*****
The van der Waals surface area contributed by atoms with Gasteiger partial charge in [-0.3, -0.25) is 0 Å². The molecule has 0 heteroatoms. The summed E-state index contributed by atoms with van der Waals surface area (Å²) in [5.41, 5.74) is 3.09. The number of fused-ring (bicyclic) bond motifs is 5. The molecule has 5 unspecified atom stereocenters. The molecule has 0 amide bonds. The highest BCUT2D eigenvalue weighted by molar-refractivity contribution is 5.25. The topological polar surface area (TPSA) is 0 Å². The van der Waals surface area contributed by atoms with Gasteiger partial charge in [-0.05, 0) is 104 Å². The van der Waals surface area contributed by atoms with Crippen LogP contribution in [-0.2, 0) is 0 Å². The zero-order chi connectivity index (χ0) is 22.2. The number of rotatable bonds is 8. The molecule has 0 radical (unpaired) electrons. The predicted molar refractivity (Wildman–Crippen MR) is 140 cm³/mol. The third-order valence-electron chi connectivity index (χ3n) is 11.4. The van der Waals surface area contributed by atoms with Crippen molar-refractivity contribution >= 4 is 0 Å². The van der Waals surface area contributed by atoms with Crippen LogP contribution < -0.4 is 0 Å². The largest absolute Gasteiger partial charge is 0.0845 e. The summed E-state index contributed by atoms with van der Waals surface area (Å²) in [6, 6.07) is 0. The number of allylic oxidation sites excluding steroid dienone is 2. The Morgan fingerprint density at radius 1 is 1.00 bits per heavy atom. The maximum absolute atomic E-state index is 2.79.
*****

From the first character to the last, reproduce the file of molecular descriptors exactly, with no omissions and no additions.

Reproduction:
The van der Waals surface area contributed by atoms with Gasteiger partial charge in [-0.3, -0.25) is 0 Å². The molecule has 0 heteroatoms. The summed E-state index contributed by atoms with van der Waals surface area (Å²) in [5.41, 5.74) is 3.09. The number of fused-ring (bicyclic) bond motifs is 5. The molecule has 5 unspecified atom stereocenters. The molecule has 0 amide bonds. The highest BCUT2D eigenvalue weighted by molar-refractivity contribution is 5.25. The topological polar surface area (TPSA) is 0 Å². The van der Waals surface area contributed by atoms with Gasteiger partial charge in [-0.05, 0) is 104 Å². The van der Waals surface area contributed by atoms with Crippen LogP contribution in [-0.2, 0) is 0 Å². The zero-order chi connectivity index (χ0) is 22.2. The number of rotatable bonds is 8. The molecule has 0 radical (unpaired) electrons. The predicted molar refractivity (Wildman–Crippen MR) is 140 cm³/mol. The third-order valence-electron chi connectivity index (χ3n) is 11.4. The van der Waals surface area contributed by atoms with Crippen molar-refractivity contribution >= 4 is 0 Å². The van der Waals surface area contributed by atoms with Crippen LogP contribution < -0.4 is 0 Å². The largest absolute Gasteiger partial charge is 0.0845 e. The summed E-state index contributed by atoms with van der Waals surface area (Å²) in [6, 6.07) is 0. The number of allylic oxidation sites excluding steroid dienone is 2. The Morgan fingerprint density at radius 1 is 1.00 bits per heavy atom. The maximum absolute atomic E-state index is 2.79.